On Wednesday, we flew to the department of La Guajira. It occupies most of the Guajira Peninsula in the northeast region of the country, facing the Caribbean Sea and Venezuela. We flew into the department’s capital city, Riohacha. We were welcomed at the airport by the “first lady” of La Guajira. The airport is right on the coast. It’s very pretty. There is a lot of poverty in la Guajira. The houses near the airport were very humble. The streets are lined with purses called mochilas that are made by the Wayuu tribe. The Wayuu are an indigenous tribe and are the only tribe that was never conquered by the Spanish. They are beautiful people!

The streets of Riohacha

Purses (“Mochilas”) made by had by the indigenous Wayuu tribe. I bought two of them in Maicao.

     We ate at this amazing little restaurant that had the most delicious sea food. I ate the “Fiesta de Mariscos” or in English, the Seafood Party. It had like 10 or more different types of fresh seafood in it with a yummy creamy butter sauce. I also had fried bananas and an amazing coconut lime drink. It was really good. I usually don’t like seafood but . . . when in Rome. We ate with the first lady of La Guajira and also the first lady of Maicao. They were beautiful and wore a unique fashion that was mixed with the local clothing of the Wayuu tribe. The first lady of Maicao is half Wayuu.

The first lady of La Guajira and the first lady of Maicao

Lunch in Riohacha with the Acuña Family (far left) and the first ladies. I love the Acuña family! They are amazing. They were the first members of the church in Maicao. They used to just have a family sacrament meeting every Sunday. The branch now has 140 people in it and it’s growing very quickly. I loved the members of the church in Maicao.

This is what the outside of the restaurant looked like in Riohacha.

     We traveled to Maicao (pronounced My-Cow) accompanied by armed bodyguards. They were packin’ heat and drove us everywhere. They seemed very concerned about our safety. La Guajira is not a very safe place. In fact, it’s very dangerous. On the way to Maicao, there were lots of Wayuu people walking on the side of the road carrying water. The women have to walk for miles and miles everyday to be able to get water for their families. The “rancherias”, their little communities, are very dangerous to go into at night. We arrived at the hospital in Maicao. It’s a new hospital. They had a good facility but the problem is that they have very few staff. The Mayor came to the hospital to welcome us and thank us for coming to his city. Many Wayuu people with colorful clothing were sitting outside of the hospital because they had family members inside.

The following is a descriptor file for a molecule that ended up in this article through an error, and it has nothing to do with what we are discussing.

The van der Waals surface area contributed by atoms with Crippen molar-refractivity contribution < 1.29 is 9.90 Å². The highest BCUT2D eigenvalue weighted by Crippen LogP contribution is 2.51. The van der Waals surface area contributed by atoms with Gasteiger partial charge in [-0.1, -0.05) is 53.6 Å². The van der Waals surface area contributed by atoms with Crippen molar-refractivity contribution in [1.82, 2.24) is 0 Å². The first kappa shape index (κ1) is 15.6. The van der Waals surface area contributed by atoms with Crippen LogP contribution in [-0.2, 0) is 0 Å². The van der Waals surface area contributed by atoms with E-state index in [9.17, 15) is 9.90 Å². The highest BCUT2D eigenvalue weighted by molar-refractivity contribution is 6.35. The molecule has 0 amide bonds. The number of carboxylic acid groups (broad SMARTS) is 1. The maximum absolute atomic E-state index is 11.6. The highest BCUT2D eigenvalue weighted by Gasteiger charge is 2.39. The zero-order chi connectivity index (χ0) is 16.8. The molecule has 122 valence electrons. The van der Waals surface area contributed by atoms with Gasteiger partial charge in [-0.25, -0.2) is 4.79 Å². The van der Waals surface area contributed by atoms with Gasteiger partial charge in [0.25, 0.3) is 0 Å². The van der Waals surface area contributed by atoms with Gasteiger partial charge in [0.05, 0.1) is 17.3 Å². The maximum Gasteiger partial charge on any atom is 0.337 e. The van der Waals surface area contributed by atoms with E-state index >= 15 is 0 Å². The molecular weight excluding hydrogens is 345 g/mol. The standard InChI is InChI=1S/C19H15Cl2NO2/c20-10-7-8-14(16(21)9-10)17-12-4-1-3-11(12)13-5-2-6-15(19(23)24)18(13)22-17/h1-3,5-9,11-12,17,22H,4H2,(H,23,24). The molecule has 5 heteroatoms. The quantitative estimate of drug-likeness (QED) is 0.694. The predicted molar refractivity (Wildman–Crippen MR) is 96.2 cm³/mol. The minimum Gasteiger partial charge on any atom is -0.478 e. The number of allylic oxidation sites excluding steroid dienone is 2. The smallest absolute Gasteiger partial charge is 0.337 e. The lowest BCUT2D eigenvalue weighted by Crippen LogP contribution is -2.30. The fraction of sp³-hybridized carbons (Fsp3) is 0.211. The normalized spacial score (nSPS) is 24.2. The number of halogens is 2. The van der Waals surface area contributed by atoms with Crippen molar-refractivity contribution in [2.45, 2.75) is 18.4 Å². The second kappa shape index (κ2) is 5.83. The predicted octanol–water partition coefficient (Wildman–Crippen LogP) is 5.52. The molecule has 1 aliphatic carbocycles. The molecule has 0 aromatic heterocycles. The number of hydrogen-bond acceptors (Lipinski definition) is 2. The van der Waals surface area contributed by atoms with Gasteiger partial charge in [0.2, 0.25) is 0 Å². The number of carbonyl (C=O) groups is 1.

Wayuu people waiting outside for sick family members

     We set up our stuff to prepare to teach the next day and we took a tour of the hospital. It was pretty nice, but some of the practices that they were doing in the NICU were very dangerous. They had a little baby who’s ventilator broke so the Respiratory Therapist had to sit there all day and night and bag the baby with the bag and mask. That can be very dangerous. Also, there was a baby with a very high bilirubin of 25 who should have gotten an exchange transfusion but they only had one bilirubin light on him. A bilirubin that high can cause brain damage. The doctors and nurses were so nice. They are doing the very best that they can. There was only one nurse for all 14 babies. In my NICU we have 2 babies per nurse at the most. Taking a tour in the NICU of Maicao was very eye-opening. I still keep in touch with some of my friend in the NICU down there.

This is the RT bagging the baby because the ventilator broke. They only had 2 working ventilators.

Taking a tour of the NICU in Maicao

A high acuity baby in Maicao

     We stayed in the nicest hotel in Maicao but it’s still very dark and dank. I was able to Skype with Matt though because they had WiFi. I missed Matt so much!!! We had never been apart for so long.

This is the view of Maicao from my hotel

     We taught the two-day course there as well. We had a ton of people come but the culture was a little frustrating to us because only twenty-five people were on time. Some showed up four hours late. Some didn’t even show up until the next day. It’s just a different culture. Ours isn’t better. Just different. Americans are too fast paced. It was funny though. We did have a total of 75 people that we were able to train to be NRP instructors. They were really fun and kind people. I made tons of friends. I still keep in touch with a few. I had a much easier time teaching in Maicao because I knew what to expect.

Our NRP training in Maicao

Our team demonstrating a megacode

Some of the people who were in my group. They work in the NICU at this hospital.

One of my new Colombian friends gave me this traditional “manta”.

     The mayor, who I was able to get to know, was almost assassinated a couple of years before. He was shot 5 times and shot in the neck. It damaged his vocal chords so he can only talk in a whisper, like the Godfather. LOL. He is a very nice guy with a sweet family. The people who tried to kill him were political rivals. One afternoon after our NRP training, we went to visit a rancheria (one of the dwellings of the Wayuu Tribe). I sat next to him in the back seat. He had a huge revolver on his lap. I was thinking, “Hmm. I’m in Colombia in a car with 5 men with guns and I’m by myself. Should I be here?” LOL. But I was totally safe. It was just a funny situation. The rest of my group was in a different car. The mayor and his bodyguards were really funny too. There’s this song in Colombia called “La Gringa” that means the white american girl. It’s about a white American girl who travels to La Guajira and she tries to learn to speak Wayuu but no one can understand her and she can’t understand the people who speak Wayuu. They dedicated that song to me and even called the radio station so that they would play it for me. They played and sang that song for me like ten times during my time in Maicao. LOL. I love those people. They are really funny.